We arrive at the City of Joy around 10am and the place is abuzz. Bagpipes can be heard playing. It's the Pakistani UN mission rehearsing. V-Day has done a wonderful job of getting to know their neighbors. Security comes from being surrounded by people that feel connected to you in a positive way. (The City of Joy is also surrounded by tall thick brick and concrete walls that are topped off with barbed wire donated by the UN.) The Pakistani UN mission is housed right next door to the City of Joy, and they have clearly become quite fond of the mission the City serves and the women that live there. We were told by Christine that the Pakistanis asked to be a part of the graduation ceremony and offered to have their bagpipe band play. Think about that one – Pakistani UN soldiers that are deeply supportive and feel so connected to the healing and transformation process for the women at the City of Joy. There is so much good when the world comes together.
Eve takes us on a tour of the houses where the women sleep, ten per house. I can't get over how the tiny blades of grass that were planted by hand last year are now a lush green lawn surrounding everything. The women have planted roses and lantana, and soon the buildings will be covered in climbing bougainvillea. It feels like home. Clotheslines are strung across from house to house. Eve says they will come down soon and then thinks for a moment and follows up with "Actually, I hope they leave them. I like it." I like it too. One of the little joys of life to have your clothes dry outside from the sun. And who doesn't like to see these beautiful fabrics of the Congo blowing in the wind?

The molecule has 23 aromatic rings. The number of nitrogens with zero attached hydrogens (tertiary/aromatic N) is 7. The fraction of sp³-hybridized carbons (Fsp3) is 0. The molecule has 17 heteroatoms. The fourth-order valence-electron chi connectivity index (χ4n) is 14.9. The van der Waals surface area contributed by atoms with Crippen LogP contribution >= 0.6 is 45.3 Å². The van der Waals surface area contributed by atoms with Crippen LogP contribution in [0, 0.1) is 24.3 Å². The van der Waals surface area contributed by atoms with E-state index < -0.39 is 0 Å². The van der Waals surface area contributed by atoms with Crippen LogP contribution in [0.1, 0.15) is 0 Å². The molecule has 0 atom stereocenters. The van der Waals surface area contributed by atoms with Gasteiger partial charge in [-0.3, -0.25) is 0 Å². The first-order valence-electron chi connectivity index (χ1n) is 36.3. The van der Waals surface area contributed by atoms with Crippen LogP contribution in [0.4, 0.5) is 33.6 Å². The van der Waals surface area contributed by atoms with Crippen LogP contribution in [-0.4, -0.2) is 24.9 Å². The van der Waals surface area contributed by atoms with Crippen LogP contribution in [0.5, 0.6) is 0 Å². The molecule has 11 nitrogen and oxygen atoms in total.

A huge tent is set up in the middle of the City. The tent, another donation from the UN. Sure it looks secure and pretty for the festivities but I can't forget that scaffolding from last year's opening ceremony: tree branches of all sizes, tied together with pieces of twine of all sizes, holding up plastic sheets of all sizes, and alas we remained dry from the rain. This year we won't need protection from the rain, even though it is the rainy season, but we will need cover from the hot sun. Rows of folding chairs are set out, and already many family members have arrived and taken seats. As always happens in the Congo, everything runs a little late. Today we will wait for the Governor of South Kivu; he will arrive when he arrives. Until then a V-Day V-Men Congolese band will entertain the crowd with their local pop music.